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The Grand Forks Sun and Kettle Valley Orchardist Nov 2, 1923

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the center of Qrand Forks valley, the
premier fruit growing district of
Southern British Columbia. Mining
and lumbering are also important
industries in districts contiguous to
the city.
Kettle Valley Orchardist
is the favorite 06*8-
^^^^^^^^^^ paper of the citizens
of the district. It is read by more
people in the city and valley than anv
other paper because it is fearless, re
liable, clean, brightand entertaining.
It is always independent but never
"Tell me what yoo Know ls tru*
I can asm* as well as you.
-n.00 PER YEA):
Ottawa Advised That Prov
ince Made Glean-up in
Apple Awards at Imperial Fruit Show
Ottawa, October 28.—The awards
to Canadian entries at the Imperial
fruit show, whicb opened Friday at
Manchester, England, were received
by cable by the minister of agriculture Saturday. In (he overseas section four first prizes were awarded
to British Columbia growers, and
two to Nova Scotia growers, while
one first price went to Quebec.
The priies won by the Associated
Growers of British Columbia Li misted were: First in Wealthy, Mcintosh; first in the group composed of
Jonathan, Coz Orange, Spitzenberg,
Newton Wagner, King, Spy and
Greening, also first in the group
"any other variety."
In the British empire section the
first place for "any otber variety1*
went t*> tbe Associated Growers ol
British Columbia. In (he eame section for any cooking variety, tbe
first tbree prizes went to English
exhibitors, while the fourth position
went to tbe Associated growers of
British Columbia. Three special
prizee were won hy the Associated
Growers of British Columbia. Tbe
Associated Growers secured the
Daily Mail overseas gold cup, £50,
for the best exhibition in the overseas section- tbe Goodwin Limited
silver cup, £15, for tbe best entry
by any British Columbia cooperative organization, and tbe Poupart
Limited prize of £10 in gold for tbe
best British Columbia exhibition in
tbe overseas section. Tbe Coldstream rancb of Vernon got third
place in the class of late culioery
and all the provinces of Canada, tbe
Associated Growers took first prize
in eleven out of thirteen classes
shown. Tbls sbould give this prov«
ince the top place of the colonies in
Ihe apple growing industry.
In the otber main enction, wbich
is known as tbe British empire section, the Associated took first prize
for tbe exhibit consisting of ten
boxes of Mcintosh Reds as a dessert apple,
British Columbia has taken many
prizes in previous years, but the
winnings of tbe Associated Growers
tbis yeai are the best taken at any
exhibition of British Columbia fruit.
Our inspectors, C W. Little and
A. W. Hamilton, are deserving of
much-credit for the success of tbese
exhibits by tbeir untiring efforts in
tbe assembling of the fruit; also I).
MacFarlane, of tbe Kelowna local,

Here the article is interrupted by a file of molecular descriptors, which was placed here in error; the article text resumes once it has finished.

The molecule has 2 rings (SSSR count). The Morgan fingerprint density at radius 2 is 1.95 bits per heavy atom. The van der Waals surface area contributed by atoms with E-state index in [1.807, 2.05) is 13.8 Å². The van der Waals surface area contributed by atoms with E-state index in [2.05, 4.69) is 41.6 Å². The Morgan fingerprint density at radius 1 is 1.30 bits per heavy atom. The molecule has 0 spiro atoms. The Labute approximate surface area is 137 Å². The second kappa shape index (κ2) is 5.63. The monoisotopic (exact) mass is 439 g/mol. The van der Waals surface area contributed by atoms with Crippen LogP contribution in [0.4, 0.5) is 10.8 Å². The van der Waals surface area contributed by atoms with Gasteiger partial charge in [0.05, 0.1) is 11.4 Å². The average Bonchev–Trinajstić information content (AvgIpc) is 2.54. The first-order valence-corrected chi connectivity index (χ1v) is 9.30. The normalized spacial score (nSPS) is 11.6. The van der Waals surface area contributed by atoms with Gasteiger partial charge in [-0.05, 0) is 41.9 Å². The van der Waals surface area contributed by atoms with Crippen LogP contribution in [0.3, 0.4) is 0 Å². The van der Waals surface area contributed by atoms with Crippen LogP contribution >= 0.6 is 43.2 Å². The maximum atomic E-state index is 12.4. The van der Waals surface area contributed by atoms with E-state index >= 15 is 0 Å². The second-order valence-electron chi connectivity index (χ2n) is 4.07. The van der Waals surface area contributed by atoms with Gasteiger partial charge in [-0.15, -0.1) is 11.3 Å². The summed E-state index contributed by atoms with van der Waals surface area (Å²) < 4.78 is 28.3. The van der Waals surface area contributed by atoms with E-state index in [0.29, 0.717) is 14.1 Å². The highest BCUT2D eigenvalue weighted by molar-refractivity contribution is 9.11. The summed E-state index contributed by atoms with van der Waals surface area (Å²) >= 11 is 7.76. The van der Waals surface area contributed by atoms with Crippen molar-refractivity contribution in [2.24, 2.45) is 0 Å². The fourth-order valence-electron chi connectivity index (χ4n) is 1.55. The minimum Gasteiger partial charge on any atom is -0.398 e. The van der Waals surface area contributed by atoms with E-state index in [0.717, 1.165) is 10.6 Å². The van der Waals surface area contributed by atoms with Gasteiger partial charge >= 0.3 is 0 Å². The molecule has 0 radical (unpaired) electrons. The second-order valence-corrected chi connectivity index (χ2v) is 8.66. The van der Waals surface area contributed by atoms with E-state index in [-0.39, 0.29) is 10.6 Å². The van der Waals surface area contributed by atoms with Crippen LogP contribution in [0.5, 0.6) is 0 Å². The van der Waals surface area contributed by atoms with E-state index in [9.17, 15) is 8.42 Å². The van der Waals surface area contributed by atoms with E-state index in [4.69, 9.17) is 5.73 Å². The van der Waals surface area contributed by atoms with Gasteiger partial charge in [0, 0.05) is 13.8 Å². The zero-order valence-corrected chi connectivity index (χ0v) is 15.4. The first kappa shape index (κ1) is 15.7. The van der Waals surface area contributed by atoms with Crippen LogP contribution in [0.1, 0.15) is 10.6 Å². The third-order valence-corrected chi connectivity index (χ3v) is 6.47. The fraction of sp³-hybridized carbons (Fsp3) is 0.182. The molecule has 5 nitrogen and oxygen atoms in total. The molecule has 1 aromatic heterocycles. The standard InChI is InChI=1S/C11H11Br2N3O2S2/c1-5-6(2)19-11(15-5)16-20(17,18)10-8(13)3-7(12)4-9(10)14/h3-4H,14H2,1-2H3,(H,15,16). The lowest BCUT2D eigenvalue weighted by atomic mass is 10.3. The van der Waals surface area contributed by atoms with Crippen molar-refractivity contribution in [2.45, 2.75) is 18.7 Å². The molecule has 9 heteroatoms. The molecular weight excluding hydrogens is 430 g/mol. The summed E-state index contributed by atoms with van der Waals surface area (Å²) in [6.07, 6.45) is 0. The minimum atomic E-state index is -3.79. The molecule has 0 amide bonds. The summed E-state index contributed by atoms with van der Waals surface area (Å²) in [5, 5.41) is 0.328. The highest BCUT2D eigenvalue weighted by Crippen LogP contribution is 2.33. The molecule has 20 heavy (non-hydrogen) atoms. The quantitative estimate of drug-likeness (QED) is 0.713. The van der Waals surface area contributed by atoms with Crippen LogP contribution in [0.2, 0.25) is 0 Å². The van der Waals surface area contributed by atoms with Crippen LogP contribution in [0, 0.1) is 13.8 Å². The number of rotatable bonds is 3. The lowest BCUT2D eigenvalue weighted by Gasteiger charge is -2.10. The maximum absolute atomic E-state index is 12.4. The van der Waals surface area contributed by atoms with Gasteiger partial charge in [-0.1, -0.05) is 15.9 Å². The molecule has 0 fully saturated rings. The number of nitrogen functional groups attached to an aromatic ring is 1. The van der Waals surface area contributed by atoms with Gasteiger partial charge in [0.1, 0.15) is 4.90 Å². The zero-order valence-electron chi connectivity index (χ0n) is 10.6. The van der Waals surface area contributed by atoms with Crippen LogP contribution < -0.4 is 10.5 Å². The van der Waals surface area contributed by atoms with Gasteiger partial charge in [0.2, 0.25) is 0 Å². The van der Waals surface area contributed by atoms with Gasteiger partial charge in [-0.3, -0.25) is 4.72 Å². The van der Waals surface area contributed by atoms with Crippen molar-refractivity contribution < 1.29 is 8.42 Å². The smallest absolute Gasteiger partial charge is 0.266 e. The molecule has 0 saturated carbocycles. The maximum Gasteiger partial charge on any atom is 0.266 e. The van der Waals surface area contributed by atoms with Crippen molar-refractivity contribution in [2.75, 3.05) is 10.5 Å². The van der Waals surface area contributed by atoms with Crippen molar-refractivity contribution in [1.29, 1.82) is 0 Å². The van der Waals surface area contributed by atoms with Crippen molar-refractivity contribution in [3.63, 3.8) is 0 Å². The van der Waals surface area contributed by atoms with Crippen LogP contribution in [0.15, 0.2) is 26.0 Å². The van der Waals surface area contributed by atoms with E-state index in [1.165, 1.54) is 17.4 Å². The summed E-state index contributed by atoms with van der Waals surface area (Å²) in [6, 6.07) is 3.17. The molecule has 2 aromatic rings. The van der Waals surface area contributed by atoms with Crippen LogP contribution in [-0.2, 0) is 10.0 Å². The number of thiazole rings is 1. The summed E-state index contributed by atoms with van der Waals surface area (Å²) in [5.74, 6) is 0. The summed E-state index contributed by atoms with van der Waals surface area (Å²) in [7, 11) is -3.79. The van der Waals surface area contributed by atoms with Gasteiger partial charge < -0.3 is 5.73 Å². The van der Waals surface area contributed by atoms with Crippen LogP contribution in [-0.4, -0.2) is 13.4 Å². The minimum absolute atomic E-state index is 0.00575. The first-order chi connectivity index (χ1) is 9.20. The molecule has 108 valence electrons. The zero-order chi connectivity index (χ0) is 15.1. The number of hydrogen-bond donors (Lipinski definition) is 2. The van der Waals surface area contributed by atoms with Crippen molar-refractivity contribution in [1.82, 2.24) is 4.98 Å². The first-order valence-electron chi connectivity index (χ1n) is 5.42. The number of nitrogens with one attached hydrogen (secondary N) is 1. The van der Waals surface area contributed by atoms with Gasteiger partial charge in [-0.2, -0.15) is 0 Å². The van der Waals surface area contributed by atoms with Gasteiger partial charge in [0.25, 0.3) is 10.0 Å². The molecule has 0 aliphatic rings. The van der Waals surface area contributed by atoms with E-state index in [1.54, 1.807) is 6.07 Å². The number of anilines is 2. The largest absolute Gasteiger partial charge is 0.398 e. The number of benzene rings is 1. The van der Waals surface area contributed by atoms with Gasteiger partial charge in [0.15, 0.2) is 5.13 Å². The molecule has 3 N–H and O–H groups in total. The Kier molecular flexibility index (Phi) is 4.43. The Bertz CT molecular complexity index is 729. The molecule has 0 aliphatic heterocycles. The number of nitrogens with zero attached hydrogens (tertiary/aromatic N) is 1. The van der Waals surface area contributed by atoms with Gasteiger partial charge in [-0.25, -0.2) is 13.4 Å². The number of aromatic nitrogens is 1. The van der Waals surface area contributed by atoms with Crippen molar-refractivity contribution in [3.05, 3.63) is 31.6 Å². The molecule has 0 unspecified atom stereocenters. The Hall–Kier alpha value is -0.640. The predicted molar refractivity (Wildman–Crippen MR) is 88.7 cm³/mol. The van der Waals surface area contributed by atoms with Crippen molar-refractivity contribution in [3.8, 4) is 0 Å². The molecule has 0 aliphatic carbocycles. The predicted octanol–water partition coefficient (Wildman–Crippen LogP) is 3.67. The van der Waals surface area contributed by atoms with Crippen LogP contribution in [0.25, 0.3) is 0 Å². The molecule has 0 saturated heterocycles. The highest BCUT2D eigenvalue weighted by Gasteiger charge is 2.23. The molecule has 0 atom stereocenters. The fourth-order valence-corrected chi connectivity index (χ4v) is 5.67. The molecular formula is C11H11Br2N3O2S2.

who supervised ibe packing, and
tbe several locals wbo manifested
an interest at much inconvenience
to themselves owing to tbe busy
season.—Associated Growers of
British Columbia Limited.
Paris Has New Elixir
of Perpetual Youth
Paris, October 30.—Perpetual
youtb and vitality ie guaranteed to
women by Dr Jaworski'streatment.
Unlike Dr. Serge Voronoff, Dr. Ja*
worski dispenses witb monkey
gland grafting, instead transfusing
blood in the veins of patients, re
storing tbem to potency and normal
youthful functions.
A woman aged 60 received Dr,
Jaworski's treatment a year ago last
June and recently bore a healthy
Dr. Jaworski   is a  -fell known
savant and intimate friend of
terlinck, the Belgian author.
What Are You Waiting For?
Premier Takes View That
Industries Producing
the Necessaries of Life
Should Receive First
The Associated
Growers Report
Vernon, Octorber 30.—We are
pleased to announce tbe gratifying
results from the exhibits sent to tbe
Imperial Fruit Show, Bellevue
Gardens, Manchester, England. Tbe
competition, we understand, bas
been very keen from every fruit
Droning province in the Dominion
as well as trom other colonies, and
out of thirteen entries in the over-
seassection we leeeived eleven gold
medals, bovering the following varieties: Wealthies, Mcintosh Reds,
JjnathanB, Cox's Orange, Spitzen-
burg, Yellow Newtowns, Wagners,
Kings, Spys, Greenings, and ' any
otber variety," in whicb we exhibited Delicious. Tbere were only tbree
other entries in tbis section, and in
these we did not exhibit.
We also received tbe gold cup
presented by tbe Daily Mail for tbe
best exhibit and £1U from I'ouparts
Limited for the best Hritish Columbia exhibit; also a silver cup from
Messrs HA: H Goodwins Limited for
the best exhibit from any cooperative association i-n the overseas sec.
In the British empire section our
* Mcintosh apples took gold medal
and £20 in cash as a dessert apple,
and our Wagners took fourth prize
witb a very highly recommended
certificate and £3 in cash as a cooking apple.
It is interesting to note that in
tbe overseas section in wbicb ex
bibits were shown apples from Australia, New Zealand, South Africa
Canadian Discoverers
of Insulin Awarded
the 1923 Nobel Prize
Stockholm, October 26.—A council of the teachers of Karolioska io.